You're going to bait?
I live in northern MN and I have bears come and eat just plain old corn I put out, the 50lb bag for like $8 stuff... had 3 different bears out here last year and I only have 2.5 acres. One was a giant sow, really thick neck.
Suppose one tip would be to use branches, logs, rocks, from around the area to block the bait a little and make it so the bear will come in and give you a broadside shot when eating the bait.
They'll look for the easiest way to get at the bait, so it doesn't take a ton of stuff to guide them how you want them.
You may also benefit from having a predator call on you, something that'll make a little fawn in distress, rabbit in distress is fine too.
If you have a bear that just won't cooperate, give him a little dying animal on the call and see if you can get what you need to get the shot.
Oh, another thing, if you aren't allowed to bait year round, look into the law and similar law, if scenting isn't outlawed you can get bears into the area a lot sooner using scent, then bait when allowed.
Something like a beaver carcass in a bag, hang it at the bait site so they can't get to it (high up and away from a tree trunk), that scent will spread and you can have bears come from miles around to investigate. Not even a bad idea while you're baiting to keep it there.
I'm not a baiting guy, but it seems to always be part of the DVDs and books and such, so those tips tend to be a few things that stuck with me.
Start talking to the bakeries in your area and get all the day-old you can fit in your freezer now. Pastries are good, caramel is better and molasses is good too. Tuna is good, the cheaper the better. If you have acorns in the area rake em up and add em to the pile. They will stop on bait if there is a good acorn crop, but they are eaten up quick so don't get discouraged. Have some good weight to your bait container or a solid lid, the raccoons will eat you out of house and home. If the station is coon proof even if the game cameras take a crap, you still know it was bears if the station is tipped over. And then game cams. Important to get times in and out. try to stay consistent with bait times and method. If you use a 4 wheeler to get bait in, always use a 4 wheeler. they will pattern on whatever dinner bell you set up. That said, try to bait early afternoon or very early morning if you will be hunting mornings and then when season starts have someone with you when you drop bait, get on stand, and have them leave like normal. My bear this year only waited 15 minutes after the bait was dropped and walked right up the 4 wheeler trail to the bait. Bait set at 4:05, bear dead at 4:25. Use a reticle you can pick up in low light that will show up on dead flat black. A tiny FFP reticle can be very hard to pick up on that black hair when you are powered all the way down to see in that last 20 minutes of shooting. Lastly, make sure you have good head lamps in case your bear decides to play hide and seek after you thump him. It can be pretty warm still, and it is important to get that bear dressed and cooling as soon as possible. Have a plan to track your bear if need be. My plan always involves a shotgun and a second person, but as of yet I have not had to find a lively one. When picking the second person to hunt with always remember, you don't have to out run a wounded bear, just the person with you! (old tiger hunting joke cleaned up for younger audiences).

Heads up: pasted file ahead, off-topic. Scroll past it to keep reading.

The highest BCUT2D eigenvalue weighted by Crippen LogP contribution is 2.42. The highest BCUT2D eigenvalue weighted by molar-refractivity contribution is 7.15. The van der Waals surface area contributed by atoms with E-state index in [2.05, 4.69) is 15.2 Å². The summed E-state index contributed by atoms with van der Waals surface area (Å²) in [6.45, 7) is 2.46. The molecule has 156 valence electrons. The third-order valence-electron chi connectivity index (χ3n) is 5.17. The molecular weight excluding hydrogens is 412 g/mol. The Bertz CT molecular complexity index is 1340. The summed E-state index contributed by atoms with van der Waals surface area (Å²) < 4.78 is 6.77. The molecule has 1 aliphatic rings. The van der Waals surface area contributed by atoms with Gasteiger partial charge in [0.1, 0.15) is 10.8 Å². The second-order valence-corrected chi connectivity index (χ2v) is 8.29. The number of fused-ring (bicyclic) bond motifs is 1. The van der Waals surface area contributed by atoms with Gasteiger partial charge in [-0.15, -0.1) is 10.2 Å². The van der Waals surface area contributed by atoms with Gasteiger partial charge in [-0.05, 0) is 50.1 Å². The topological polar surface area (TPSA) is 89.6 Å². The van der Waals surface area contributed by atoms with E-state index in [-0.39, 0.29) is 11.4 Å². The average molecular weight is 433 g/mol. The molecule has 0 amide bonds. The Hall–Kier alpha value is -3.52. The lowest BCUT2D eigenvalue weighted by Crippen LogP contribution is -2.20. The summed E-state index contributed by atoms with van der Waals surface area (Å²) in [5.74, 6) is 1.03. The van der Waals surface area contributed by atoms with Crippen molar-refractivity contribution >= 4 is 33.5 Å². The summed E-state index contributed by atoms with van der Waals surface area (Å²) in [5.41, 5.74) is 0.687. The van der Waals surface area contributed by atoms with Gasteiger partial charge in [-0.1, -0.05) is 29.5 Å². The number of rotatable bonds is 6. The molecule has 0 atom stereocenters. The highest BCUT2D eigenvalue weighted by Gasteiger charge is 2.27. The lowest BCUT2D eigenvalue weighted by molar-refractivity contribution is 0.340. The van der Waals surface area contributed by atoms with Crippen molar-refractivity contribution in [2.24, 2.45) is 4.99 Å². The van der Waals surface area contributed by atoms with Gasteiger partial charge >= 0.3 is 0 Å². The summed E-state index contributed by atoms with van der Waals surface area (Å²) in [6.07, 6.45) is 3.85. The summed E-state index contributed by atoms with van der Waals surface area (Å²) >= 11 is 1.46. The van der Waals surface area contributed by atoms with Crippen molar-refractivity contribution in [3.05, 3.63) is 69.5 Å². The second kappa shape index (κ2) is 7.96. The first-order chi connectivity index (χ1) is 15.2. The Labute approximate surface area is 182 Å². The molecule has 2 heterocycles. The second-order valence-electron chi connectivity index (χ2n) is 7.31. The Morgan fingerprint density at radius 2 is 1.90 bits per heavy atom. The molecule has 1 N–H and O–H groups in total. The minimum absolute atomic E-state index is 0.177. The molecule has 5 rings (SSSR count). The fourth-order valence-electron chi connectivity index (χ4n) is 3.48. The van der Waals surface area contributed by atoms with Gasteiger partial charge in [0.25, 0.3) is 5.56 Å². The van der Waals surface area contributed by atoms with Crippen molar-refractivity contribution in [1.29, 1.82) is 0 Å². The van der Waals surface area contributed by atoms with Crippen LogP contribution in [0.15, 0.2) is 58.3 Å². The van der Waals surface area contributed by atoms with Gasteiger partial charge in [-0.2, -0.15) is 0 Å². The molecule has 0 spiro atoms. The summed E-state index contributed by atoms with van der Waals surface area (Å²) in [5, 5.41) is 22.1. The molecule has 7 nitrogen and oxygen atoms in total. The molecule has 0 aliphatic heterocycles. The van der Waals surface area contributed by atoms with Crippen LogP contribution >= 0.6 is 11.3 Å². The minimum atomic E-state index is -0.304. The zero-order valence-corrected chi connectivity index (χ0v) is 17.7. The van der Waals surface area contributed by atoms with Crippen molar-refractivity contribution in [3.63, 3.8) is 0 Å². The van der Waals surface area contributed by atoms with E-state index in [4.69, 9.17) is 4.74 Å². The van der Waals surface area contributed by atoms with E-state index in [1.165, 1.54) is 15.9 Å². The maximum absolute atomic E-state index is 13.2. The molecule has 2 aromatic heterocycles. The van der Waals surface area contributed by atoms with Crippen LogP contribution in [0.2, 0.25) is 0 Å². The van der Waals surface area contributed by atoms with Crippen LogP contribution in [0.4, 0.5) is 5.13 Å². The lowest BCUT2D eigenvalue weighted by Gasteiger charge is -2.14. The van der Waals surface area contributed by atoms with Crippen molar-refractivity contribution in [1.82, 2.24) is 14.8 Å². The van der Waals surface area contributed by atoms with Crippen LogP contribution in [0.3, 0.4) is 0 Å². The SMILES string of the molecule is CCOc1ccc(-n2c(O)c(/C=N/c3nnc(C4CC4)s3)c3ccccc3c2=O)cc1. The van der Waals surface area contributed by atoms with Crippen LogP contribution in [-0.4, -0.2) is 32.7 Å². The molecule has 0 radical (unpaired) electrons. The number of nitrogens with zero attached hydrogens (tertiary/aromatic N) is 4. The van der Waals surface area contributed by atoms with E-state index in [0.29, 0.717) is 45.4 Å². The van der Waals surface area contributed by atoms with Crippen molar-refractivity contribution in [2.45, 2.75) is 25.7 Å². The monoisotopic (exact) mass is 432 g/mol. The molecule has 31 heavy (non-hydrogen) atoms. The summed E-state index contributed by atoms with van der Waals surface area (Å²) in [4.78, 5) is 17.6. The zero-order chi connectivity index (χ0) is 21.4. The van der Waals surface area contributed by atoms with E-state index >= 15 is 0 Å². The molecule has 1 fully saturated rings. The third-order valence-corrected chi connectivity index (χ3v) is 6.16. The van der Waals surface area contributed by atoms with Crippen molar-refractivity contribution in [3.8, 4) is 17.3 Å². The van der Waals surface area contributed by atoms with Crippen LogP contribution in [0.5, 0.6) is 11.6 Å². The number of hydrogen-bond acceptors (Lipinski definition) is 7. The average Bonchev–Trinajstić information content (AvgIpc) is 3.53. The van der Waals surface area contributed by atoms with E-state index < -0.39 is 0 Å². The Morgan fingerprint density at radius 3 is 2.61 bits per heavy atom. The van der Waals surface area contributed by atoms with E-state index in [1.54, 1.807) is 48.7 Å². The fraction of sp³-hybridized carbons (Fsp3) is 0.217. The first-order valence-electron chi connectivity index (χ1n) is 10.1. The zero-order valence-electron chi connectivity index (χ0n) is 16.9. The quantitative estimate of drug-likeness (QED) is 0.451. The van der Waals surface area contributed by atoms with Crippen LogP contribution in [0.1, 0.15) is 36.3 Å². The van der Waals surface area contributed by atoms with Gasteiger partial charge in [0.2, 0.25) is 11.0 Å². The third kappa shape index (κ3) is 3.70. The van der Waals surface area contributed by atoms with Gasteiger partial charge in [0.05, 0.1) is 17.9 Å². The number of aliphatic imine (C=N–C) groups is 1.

P.S. Trick enosis is no joke, cook your bear to medium well or better.